- You don’t have to migrate all historical data to your new learning management system. If the data isn’t relevant to users, and admins won’t need to frequently report on it, there could be an opportunity to host this data outside of your new system and build processes for admins to easily find that data, if needed (for example, if it’s necessary for auditing purposes).
While the effort to analyze and clean data prior to migration can be high, the benefit in the long-run is well worth the time and energy spent.
3. Complex Business Processes
Oftentimes, a “lift and shift” implementation approach does not allow time to evaluate and re-design complex business processes, which can lead to frustration for end-users and administrators who expected these areas to be improved in the new system.
One of the biggest reasons organizations purchase a new learning management system is to make work easier. Everyone sees during product demos how easy and intuitive it is to manage key business processes, and that’s a big part of what sells you on the product. Implementation is the best time to evaluate current business processes and determine how to improve the way you manage those processes within your new system. While the functionality is there to facilitate an improved process, it’s critical to take the time upfront to understand why the process is complex in your existing solution and consider the best options moving forward.
4. Administrative Burden
One unfortunate outcome of a “lift and shift” approach is that your administrators will continue to spend much of their time managing the system and processes as opposed to spearheading new initiatives, enabling new features, and offering strategic Learning Management guidance to your executive stakeholders.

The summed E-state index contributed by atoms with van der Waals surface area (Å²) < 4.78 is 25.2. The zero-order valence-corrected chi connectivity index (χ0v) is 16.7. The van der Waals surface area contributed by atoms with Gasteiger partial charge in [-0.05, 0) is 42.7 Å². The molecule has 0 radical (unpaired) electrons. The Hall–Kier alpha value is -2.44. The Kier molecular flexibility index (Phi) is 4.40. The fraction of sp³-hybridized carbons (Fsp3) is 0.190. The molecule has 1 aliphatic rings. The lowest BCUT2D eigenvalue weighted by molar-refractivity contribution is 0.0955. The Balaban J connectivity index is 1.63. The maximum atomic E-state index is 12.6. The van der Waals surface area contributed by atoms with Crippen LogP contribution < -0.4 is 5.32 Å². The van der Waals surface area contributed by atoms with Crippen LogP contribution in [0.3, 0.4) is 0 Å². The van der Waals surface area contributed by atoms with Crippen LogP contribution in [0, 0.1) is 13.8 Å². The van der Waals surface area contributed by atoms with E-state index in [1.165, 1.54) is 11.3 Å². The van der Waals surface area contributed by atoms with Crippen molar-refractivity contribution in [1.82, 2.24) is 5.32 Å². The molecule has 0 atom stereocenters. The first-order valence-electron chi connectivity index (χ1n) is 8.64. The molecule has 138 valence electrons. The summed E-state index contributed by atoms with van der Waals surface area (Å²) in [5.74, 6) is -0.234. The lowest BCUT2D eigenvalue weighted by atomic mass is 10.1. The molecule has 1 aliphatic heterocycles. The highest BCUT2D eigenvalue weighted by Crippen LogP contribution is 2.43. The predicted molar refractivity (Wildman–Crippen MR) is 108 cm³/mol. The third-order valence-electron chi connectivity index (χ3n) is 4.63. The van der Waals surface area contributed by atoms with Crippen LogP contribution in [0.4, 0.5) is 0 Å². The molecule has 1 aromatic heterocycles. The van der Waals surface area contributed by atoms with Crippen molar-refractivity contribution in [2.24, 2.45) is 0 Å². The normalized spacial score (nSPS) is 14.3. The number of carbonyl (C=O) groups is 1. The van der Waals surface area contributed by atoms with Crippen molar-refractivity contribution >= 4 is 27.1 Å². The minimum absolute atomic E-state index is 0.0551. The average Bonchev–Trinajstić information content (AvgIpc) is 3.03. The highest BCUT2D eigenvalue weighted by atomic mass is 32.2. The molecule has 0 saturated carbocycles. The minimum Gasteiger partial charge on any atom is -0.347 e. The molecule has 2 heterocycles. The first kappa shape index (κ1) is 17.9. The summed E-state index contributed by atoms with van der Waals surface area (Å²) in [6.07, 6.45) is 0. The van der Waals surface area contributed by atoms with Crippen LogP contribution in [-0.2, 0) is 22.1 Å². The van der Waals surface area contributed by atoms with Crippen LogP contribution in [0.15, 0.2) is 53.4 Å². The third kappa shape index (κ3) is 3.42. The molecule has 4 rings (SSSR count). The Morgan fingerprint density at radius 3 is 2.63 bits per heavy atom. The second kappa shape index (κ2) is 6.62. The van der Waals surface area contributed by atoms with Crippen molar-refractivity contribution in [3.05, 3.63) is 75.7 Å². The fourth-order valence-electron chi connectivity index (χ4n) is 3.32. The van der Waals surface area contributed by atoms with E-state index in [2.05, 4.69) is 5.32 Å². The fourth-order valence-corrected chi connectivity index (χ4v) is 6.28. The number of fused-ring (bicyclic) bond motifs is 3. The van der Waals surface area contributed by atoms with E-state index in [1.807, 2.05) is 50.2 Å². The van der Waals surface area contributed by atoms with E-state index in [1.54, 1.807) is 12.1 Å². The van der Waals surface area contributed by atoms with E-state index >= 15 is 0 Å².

The implementation of a new learning management system is the optimal time to evaluate how your administrators manage your user base and their day-to-day activities. Adopting a new system will require a change in the ways they do things as each system handles processes differently. It is important to focus on how your new learning management system can enable your administrators to work more efficiently, thereby giving them more time to focus on strategic initiatives.
5. Change Management
One of the benefits of a “lift and shift” implementation approach is that it allows organizations to migrate quickly from one system to another. However, a rapid system migration can also make it challenging to properly plan, communicate, and manage the upcoming change for your stakeholders.
One of the most valuable things you can do when implementing a new learning management system is to develop and execute a comprehensive change management plan. A strong change management plan ensures that learners, managers, admins, and all other relevant stakeholders are prepared for what is coming and aware of how the new system and processes will impact their roles and responsibilities.
Organizations that are the most successful in their LMS implementations do not rely on a “lift and shift” approach, but rather, embrace the change that may need to occur in these key areas. If you’re considering a move to a new platform, or an upgrade to your existing LMS infrastructure, contact Educe to learn how we can help you design an implementation plan to ensure your success.